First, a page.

The Prosser's Famous Terrapin Soup and a Storied Family of Activists
James Prosser Osbourn, got into the same business his grandfather started. They both were restaurant owners in Philadelphia. His grandfather James Prosser, went into business in the early 1800s with two brothers by the names of Thomas and William LeCount. They made their restaurant a cornerstone with one of their notable culinary achievements being that they were the only ones who "laid in a large stock of terrapin and oysters".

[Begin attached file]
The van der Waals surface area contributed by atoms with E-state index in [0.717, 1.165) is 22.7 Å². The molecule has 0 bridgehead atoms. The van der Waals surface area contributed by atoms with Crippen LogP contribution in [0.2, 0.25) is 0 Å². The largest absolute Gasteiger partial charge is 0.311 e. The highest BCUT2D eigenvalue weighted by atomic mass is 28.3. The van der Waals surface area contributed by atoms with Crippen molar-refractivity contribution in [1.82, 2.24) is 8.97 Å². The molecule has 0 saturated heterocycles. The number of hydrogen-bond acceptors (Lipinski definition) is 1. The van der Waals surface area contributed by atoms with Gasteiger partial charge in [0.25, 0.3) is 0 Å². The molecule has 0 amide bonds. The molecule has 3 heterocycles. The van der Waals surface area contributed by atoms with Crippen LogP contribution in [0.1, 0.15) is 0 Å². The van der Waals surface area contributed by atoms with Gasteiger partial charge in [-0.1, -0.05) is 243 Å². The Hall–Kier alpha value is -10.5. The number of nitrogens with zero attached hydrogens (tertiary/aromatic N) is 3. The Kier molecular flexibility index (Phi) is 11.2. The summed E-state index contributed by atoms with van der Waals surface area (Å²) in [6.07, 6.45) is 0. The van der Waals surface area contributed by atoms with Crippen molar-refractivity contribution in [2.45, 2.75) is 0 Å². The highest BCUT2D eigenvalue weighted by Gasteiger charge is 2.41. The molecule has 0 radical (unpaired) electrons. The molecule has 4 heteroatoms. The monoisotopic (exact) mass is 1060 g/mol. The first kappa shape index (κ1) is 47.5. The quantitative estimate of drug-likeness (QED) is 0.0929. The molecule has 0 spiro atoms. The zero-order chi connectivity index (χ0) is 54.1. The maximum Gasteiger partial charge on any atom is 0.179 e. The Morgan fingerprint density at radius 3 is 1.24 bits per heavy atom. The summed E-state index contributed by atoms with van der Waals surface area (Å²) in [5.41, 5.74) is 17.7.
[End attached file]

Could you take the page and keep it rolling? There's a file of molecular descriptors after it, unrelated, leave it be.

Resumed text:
On top of being an important restaurant owner in Philadelphia, James Prosser (his grandfather) was also an avid supporter of abolition. He attended two colored conventions in his lifetime. The colored conventions are an extremely important part of Black American history. They offered blacks a body to politically and socially organize, starting in the year 1830 well into the years following the American Civil War. James took part in one in the city of Philadelphia in 1855 and a second one in Harrisburg, Pennsylvania in 1865.